March 16, 2015
It’s that time of year again: Spring has (hopefully) arrived and the boxes of matzah as well as a variety of Peeps have hit the shelves in your local grocery stores. Passover is one of the most important Jewish holidays, celebrating freedom from slavery and the series of events that led to the Israelites truly becoming a people, bonded by a miraculous and important shared experience. As many of us gather at the seder table this year, whether for the first time or as you’ve been doing your whole life, what we will explain the most—after the story of the great Exodus, of course—is food. The inevitable what can you eat/ what do you eat/ what can I serve conversation that might take place in our modern world of vegetarianism to gluten free to dairy free and beyond, is even more complicated when you add in kosher for Passover.
If you’re undertaking “keeping Passover” for the first time, or if you live with someone who is or are visiting someone who might be, here are a few things to keep in mind that will hopefully make the K for P situation a bit easier.
In the Book of Exodus, as the former Hebrew
slaves are fleeing Egypt, having finally been set free by Pharaoh, they quickly collect their things and must put not-yet-risen bread dough on their backs. The hot sun bakes the bread but it does not rise; alas, the first matzah. Therefore, over the seven or eight days of Passover as prescribed by the Torah
(we’ll get to that later), we do not eat leavened bread. It is a reminder of the struggle our ancestors undertook both as slaves and in their quest for freedom. We are reminded each year to cherish our freedom and not take it for granted. Therefore, we retell our story together with friends and family during the seder and symbolically mimic this journey over the course of the Passover meal and duration of the holiday.
Over the years, many brilliant Jewish scholars and rabbis have continued to interpret this rule of no leavening, even to this day, trying to be even more clear about what is “in” and what is “out.” Of course, as you might imagine, this gets complicated and different groups of Jews adhere to different traditions and practices.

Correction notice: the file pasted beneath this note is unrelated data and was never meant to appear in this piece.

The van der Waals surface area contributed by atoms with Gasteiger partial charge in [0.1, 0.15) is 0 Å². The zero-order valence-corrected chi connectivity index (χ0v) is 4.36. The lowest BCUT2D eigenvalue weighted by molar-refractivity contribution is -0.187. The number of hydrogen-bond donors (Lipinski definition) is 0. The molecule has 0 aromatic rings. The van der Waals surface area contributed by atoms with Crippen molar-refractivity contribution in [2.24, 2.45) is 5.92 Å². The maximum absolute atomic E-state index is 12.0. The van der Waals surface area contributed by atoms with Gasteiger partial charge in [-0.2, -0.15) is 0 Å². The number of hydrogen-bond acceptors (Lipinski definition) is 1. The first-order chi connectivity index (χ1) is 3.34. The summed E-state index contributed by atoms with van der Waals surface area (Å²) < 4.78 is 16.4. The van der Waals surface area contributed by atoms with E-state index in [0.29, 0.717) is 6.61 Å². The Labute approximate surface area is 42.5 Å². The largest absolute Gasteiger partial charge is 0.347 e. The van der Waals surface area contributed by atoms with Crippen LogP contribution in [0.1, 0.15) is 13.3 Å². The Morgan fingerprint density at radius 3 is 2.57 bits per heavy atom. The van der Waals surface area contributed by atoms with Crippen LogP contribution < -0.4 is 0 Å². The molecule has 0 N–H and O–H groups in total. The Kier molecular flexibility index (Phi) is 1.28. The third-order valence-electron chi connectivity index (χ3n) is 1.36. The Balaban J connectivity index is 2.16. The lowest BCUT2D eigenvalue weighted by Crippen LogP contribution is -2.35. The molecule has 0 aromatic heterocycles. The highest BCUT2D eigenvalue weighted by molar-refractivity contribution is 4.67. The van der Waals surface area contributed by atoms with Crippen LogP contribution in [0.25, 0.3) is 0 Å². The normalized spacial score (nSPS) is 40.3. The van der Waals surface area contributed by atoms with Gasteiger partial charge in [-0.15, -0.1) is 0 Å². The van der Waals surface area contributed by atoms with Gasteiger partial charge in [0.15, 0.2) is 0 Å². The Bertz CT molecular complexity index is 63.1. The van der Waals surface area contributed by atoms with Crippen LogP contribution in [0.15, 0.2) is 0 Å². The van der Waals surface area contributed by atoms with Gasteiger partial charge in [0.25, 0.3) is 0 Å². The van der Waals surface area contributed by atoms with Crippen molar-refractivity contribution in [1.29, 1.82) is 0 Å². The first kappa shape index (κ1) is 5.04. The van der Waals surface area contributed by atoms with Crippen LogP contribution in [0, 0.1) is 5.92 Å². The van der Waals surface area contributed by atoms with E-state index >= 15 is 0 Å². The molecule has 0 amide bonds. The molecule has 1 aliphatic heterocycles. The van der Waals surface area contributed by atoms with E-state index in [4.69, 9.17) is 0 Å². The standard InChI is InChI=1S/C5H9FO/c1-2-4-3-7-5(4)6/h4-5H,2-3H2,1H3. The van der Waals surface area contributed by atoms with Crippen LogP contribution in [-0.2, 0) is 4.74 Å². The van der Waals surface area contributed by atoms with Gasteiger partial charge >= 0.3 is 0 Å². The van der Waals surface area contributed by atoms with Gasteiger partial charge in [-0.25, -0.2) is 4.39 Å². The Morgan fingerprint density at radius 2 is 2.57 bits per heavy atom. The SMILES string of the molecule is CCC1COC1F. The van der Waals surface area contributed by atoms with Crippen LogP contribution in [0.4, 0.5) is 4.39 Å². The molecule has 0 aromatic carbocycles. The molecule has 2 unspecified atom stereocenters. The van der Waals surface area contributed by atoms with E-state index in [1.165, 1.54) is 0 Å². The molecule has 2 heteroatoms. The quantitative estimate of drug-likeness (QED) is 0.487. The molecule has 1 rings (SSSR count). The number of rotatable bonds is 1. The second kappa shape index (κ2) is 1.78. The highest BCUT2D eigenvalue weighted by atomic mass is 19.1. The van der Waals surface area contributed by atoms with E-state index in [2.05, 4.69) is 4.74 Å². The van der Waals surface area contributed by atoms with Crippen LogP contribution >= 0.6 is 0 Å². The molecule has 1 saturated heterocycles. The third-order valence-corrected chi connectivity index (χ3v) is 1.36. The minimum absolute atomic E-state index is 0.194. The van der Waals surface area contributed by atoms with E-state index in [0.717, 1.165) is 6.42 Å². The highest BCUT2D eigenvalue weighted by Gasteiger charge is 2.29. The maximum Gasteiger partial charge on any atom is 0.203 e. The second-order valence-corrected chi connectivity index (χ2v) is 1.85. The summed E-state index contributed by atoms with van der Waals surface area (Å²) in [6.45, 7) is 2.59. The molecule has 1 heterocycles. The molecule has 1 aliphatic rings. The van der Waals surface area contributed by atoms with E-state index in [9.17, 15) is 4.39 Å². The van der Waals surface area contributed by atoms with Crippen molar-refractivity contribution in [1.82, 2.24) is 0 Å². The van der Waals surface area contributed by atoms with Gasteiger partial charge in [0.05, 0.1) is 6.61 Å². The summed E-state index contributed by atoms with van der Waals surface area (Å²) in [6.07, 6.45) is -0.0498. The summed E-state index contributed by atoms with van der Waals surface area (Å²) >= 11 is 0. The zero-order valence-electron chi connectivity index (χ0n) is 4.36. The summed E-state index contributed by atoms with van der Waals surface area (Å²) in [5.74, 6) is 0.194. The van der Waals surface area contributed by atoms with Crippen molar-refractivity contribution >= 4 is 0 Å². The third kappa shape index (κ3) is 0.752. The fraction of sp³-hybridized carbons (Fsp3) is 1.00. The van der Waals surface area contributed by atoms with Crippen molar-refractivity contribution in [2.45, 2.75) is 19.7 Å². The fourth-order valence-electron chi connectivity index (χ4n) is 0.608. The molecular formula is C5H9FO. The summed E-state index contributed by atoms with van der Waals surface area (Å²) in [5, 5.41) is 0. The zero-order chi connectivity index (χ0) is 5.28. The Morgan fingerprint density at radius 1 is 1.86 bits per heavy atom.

Fear not, there are a few simple guidelines to keep in mind when thinking about your own kosher for Passover practices or when explaining them to anyone in your life who might not know. While many Jews all over the world are extremely strict about not only the food they consume but also the food in their home and the absence of even a crumb of “chametz
,” the non-kosher for Passover food, I firmly believe it is the intention behind the rule that matters. Do your best to explain, do your best to understand and try your best to be understanding and respectful when and if things aren’t perfect.
1. Don’t eat anything with yeast that could rise, categorized as “chametz” which means nothing with the following ingredients: wheat, oats, rye, barley and spelt. So, no bread, crackers, cookies, cakes, etc. Even the things that look like they might be flat could have yeast. When in doubt, look for the kosher for Passover symbol on the label. The symbols differ, but most often will have some sort of K or U in a circle or another shape along with a P for Passover. It might even just say kosher for Passover.
2. No “Kitniyot,” a category of food including, rice, corn, millet, legumes, dried beans, lentils, peas, green beans, soybeans, peanuts, sesame seeds, poppy seeds and mustard. This also means corn syrup, which as all of those lovely commercials tell us, is in everything. There are some more liberal Jews who don’t go as far as to ban corn syrup because it is so difficult to avoid, but again, look for the kosher for Passover symbol if you want to make sure, and ask.